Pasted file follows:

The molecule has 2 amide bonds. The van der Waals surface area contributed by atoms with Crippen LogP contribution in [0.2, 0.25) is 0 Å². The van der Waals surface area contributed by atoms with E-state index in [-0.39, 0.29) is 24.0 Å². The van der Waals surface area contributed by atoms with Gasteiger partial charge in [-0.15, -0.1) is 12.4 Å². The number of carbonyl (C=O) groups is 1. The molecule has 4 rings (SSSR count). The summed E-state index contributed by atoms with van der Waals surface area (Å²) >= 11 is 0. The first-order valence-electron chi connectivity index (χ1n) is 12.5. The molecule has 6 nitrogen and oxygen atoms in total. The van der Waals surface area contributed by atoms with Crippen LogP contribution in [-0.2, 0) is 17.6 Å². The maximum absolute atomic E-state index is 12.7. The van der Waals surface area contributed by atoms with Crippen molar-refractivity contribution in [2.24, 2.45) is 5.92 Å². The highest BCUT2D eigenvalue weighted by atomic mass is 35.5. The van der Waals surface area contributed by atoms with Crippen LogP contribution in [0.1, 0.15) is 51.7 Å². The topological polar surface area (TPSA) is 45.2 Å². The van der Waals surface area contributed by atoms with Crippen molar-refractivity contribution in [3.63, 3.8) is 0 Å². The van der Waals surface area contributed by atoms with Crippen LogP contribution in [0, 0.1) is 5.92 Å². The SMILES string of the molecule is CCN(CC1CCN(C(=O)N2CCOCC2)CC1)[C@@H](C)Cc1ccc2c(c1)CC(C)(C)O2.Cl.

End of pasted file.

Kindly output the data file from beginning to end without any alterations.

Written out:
The molecule has 2 amide bonds. The van der Waals surface area contributed by atoms with Crippen LogP contribution in [0.2, 0.25) is 0 Å². The van der Waals surface area contributed by atoms with E-state index in [-0.39, 0.29) is 24.0 Å². The van der Waals surface area contributed by atoms with Gasteiger partial charge in [-0.15, -0.1) is 12.4 Å². The number of carbonyl (C=O) groups is 1. The molecule has 4 rings (SSSR count). The summed E-state index contributed by atoms with van der Waals surface area (Å²) >= 11 is 0. The first-order valence-electron chi connectivity index (χ1n) is 12.5. The molecule has 6 nitrogen and oxygen atoms in total. The van der Waals surface area contributed by atoms with Crippen LogP contribution in [-0.2, 0) is 17.6 Å². The maximum absolute atomic E-state index is 12.7. The van der Waals surface area contributed by atoms with Crippen molar-refractivity contribution in [2.24, 2.45) is 5.92 Å². The highest BCUT2D eigenvalue weighted by atomic mass is 35.5. The van der Waals surface area contributed by atoms with Crippen LogP contribution in [0.1, 0.15) is 51.7 Å². The topological polar surface area (TPSA) is 45.2 Å². The van der Waals surface area contributed by atoms with Crippen molar-refractivity contribution in [3.63, 3.8) is 0 Å². The van der Waals surface area contributed by atoms with Crippen LogP contribution in [0, 0.1) is 5.92 Å². The SMILES string of the molecule is CCN(CC1CCN(C(=O)N2CCOCC2)CC1)[C@@H](C)Cc1ccc2c(c1)CC(C)(C)O2.Cl.